The First Time Someone Home-Cooked Mollejas for Me

After five days in Patagonia I was ready to enjoy the summer of the Western Hemisphere a bit closer to the Equator. I had come for, seen and conquered Perito Moreno. I had stood, mouth gape, paralyzed by the beauty of this end of the world. But the winds and cold were cramping my style and I wanted nothing as much as to put on a sundress and feel the muggy heat of February in Buenos Aires. I wanted to melt in the humidity of an un-airconditioned taxi as it rushed me off to a place with cold white wine and light numnums. I wanted city life and I wanted to interact with people who were neither hostel guests or hostel guest guides. I’d had enough of Manu Chao. I wanted a hot shower and to brush my teeth with toothpaste rather than hot water and lemon juice.

Shower I did, immediately upon arrival to my host friend’s apartment. As I groomed myself back into a human being I could recognize, he worked away in the kitchen, preparing something he had promised I’d enjoy. We had gone shopping to the local Carrefour a few days before my trip South. We got white fruit for clérico and I posed for a picture like an idiot in the mayonnaise aisle. We also stocked up on the two things Argentina never fails to offer me. I had waited, curiously, for what he would do with them without having a parrilla in his apartment. On my first night back the mollejas came into play.

79He chopped up some veggies and sautéed them in a pan before adding the sweetbreads and giving them time to turn soft on the inside and crisp nicely at the edges. He also put on some risotto to cook. In the meantime I came out rejuvenated, clean in a clean towel, and was handed a glass of Torrontés (my favorite white, maybe) to wait for the food with. I sipped my glass and he refilled it, by reflex, each time it ran low. I miss that. We talked about my trip and I smoked cigarettes as he stirred the risotto and added crema to the mollejas. When they were ready he served them and waited for the photo shoot he had grown accustomed to before taking the first bite.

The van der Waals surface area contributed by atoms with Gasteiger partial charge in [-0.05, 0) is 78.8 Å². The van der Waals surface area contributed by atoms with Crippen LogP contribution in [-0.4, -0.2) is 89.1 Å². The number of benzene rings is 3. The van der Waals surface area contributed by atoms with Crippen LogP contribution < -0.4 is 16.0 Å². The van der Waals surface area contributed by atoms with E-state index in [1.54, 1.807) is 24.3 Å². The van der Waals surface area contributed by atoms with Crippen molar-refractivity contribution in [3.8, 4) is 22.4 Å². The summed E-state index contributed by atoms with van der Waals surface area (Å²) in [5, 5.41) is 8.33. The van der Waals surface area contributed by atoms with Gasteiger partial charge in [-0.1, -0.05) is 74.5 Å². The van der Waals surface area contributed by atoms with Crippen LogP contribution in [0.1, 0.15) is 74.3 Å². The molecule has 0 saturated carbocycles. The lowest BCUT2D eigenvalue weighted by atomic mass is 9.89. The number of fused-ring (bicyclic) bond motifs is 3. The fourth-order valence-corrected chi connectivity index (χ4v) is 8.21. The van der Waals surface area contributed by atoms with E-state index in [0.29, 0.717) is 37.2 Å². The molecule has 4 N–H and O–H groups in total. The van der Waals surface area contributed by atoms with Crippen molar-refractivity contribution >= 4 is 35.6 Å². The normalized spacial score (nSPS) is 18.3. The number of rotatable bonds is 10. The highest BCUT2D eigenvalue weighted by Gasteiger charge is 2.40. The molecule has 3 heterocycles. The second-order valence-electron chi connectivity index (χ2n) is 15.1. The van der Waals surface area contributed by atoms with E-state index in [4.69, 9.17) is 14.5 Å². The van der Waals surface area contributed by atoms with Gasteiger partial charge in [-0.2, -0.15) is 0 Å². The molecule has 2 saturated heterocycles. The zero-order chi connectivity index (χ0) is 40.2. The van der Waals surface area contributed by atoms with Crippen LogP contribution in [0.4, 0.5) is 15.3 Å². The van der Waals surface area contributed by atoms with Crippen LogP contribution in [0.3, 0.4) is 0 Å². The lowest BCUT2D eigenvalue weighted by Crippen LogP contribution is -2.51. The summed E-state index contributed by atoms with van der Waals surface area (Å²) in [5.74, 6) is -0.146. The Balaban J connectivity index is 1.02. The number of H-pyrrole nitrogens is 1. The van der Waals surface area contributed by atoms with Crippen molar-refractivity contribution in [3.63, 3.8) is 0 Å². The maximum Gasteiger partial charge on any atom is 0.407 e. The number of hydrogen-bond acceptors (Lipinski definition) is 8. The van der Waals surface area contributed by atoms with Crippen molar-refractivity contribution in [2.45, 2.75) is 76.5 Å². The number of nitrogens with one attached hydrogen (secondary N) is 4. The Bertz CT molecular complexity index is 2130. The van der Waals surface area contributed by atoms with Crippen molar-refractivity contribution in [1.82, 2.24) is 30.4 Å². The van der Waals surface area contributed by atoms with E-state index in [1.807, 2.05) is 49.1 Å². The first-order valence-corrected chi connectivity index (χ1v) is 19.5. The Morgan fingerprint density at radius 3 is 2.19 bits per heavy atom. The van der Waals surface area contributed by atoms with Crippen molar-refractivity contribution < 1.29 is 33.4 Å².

8I have to be perfectly honest when I say that the dish was far better than I had expected. By this I do not mean to say that I doubted the ability of the chef, only that I thought the parrilla was an integral part in coercing the texture I love so much out of mollejas, which by nature turn rubbery very easily. Apparently sauteeing them is another viable option. They were a pleasure to chew, tender and fluffy with smoky, caramelized bubbles of char on the exterior. They were slightly sweet with that unmistakable twang of viscera. But it was a clean and right twang, unlike that of the rubbery and strangely marine-tasting lamb mollejas I had had at Don Pinchon the night before. The diced veggies were cooked soft, although they retained a bite and did not become completely translucent. The crema hobnobbed with the oil in which the veggies and mollejas had cooked and took on their flavors, imparting these onto and hydrating the bed of rice below. The crema was also a fantastic binder for everything. If only we had this magical product in the States…

I felt a little bit spoiled sitting there in a towel, stuffing my face with cow thymus and planning out the rest of my vacation. Meeting up with old friends the next day and then off to Mendoza the day after, then back to BsAs for the weekend. Sun and wine and good food illuminated perfectly for photos by natural light beaming down onto the plate. Patagonia had been wonderful but it had been lonely. This home-cooked version of one of my favorite things ever was a warm welcome back from windy Calafate.

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